11 JANUARY 2021
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“We must work hand in hand with government regardless,” says airlines’ chief.
Tim Alderslade, Chief Executive of Airlines UK, the trade body for UK-registered air carriers, is the collective spokesman for the British airlines. For him it has been a delicate 12 months facing a government that does not seem to realise how important aviation is to the UK economy, prompted by an impatient industry that fears for the future.
“One step forward, two steps back. That is what working within UK aviation feels like at present, as we battle the headwinds of this once in a generation global pandemic.
The end of 2020 had actually presented us with some good news – with the launch of the Government’s Test to Release scheme, which reduced the length of quarantine from 14 days to just five. This heralded the hope that international aviation could be opened up at last – with a reduction in the self-isolation period making travel to the UK more attractive – and the possibility of seeing some strong bookings over the Christmas period.
All of this was put paid to with the new strain of the virus, with countries around the world banning arrivals from the UK, and now the imposition of a third national lockdown, which has effectively shut down our industry and seen airlines strip back capacity once more. With Q1 looking all but lost the importance of Spring / Summer becomes even more acute, with debt-laden carriers needing to attract bookings to bring in critical – and potentially business-saving – revenue.
The lockdown – and the announcement this week that the Government would be introducing pre-departure testing in addition to the need to quarantine – is clearly not good news for the sector, but we are where we are in what is a national health emergency, and we accept the need for Ministers to act to keep the country safe and borders open. It is true that much of the sector has been lobbying for pre-departure testing – but this was always predicated on the Government removing or reducing the quarantine period at the same time. Now we have both quarantine and pre-departure testing. That’s why this new policy needs to be a time-limited, emergency measure only, in place not a second longer than necessary, and with a sunset clause built in so that a formal review can take place once lockdown (hopefully) comes to an end towards the end of February. We cannot afford for this to be baked in over the whole of Summer.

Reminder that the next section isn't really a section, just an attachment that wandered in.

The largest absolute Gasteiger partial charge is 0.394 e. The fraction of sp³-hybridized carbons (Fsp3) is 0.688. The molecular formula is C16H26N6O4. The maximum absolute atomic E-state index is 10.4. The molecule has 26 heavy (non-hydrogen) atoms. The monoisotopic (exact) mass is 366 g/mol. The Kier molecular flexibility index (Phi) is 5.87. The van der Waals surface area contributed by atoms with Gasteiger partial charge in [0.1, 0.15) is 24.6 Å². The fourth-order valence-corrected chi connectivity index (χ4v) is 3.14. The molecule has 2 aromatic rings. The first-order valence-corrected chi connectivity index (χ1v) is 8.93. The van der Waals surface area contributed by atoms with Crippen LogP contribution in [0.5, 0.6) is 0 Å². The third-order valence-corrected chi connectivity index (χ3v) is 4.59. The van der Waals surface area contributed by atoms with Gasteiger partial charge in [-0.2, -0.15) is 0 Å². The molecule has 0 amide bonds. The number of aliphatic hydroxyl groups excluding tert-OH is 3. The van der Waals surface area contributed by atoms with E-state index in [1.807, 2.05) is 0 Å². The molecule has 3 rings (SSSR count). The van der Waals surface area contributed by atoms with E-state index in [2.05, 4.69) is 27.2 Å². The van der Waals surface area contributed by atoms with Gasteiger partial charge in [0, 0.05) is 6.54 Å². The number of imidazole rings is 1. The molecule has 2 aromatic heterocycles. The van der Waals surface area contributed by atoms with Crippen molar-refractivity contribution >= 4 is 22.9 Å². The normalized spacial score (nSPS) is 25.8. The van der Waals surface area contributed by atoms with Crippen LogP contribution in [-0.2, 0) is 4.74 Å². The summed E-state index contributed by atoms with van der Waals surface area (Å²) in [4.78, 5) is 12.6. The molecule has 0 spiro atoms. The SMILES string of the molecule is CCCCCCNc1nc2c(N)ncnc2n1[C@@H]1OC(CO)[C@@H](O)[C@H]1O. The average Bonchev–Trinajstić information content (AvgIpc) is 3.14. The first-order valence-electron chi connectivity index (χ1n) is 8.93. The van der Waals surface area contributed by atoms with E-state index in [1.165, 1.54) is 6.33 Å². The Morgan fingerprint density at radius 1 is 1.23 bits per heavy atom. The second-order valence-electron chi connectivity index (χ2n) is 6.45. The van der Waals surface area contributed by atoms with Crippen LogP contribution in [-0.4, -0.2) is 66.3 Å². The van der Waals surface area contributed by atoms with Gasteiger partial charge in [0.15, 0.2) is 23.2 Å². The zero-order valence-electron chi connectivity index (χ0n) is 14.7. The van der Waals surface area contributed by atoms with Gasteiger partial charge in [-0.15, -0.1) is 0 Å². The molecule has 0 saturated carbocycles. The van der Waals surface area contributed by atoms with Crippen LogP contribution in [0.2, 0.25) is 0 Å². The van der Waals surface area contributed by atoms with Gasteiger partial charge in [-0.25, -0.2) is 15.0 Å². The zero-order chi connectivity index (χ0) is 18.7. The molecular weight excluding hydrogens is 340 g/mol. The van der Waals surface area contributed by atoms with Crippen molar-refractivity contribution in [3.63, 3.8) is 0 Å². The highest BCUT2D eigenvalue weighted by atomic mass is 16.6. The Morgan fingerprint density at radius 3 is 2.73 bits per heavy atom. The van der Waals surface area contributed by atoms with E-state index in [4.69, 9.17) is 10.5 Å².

The focus must be on returning travel to normal as quickly as possible and removing the need to quarantine or take a test as the UK population is vaccinated. Ideally, as the roll-out of the vaccine gathers pace and the most at-risk parts of the country are inoculated, we can start to see the economy, and travel, open up around April or May, which would enable the sector to have a summer season.
It cannot be overstated how important this is to airlines who have taken on billions of pounds of debt – money which will have to be paid back – in the absence of the once-promised sectoral support package from the Chancellor, in stark contrast to the approach taken by our international rivals. In fact, it’s hard to think what else carriers could have done to get through the past nine months with precious little revenue coming in. They have actioned everything asked of them by the Treasury back in March – cut costs, reduced headcount, sold and then leased back planes, renegotiated contracts, tapped up investors and banks for cash.
As we know, the Treasury as a general rule prefers cross-economy measures to sectoral support, and there is no denying the lifeline provided by the furlough scheme, which has saved tens of thousands of jobs in the sector, and the £1.2 billion they have loaned to four UK airlines to help with liquidity.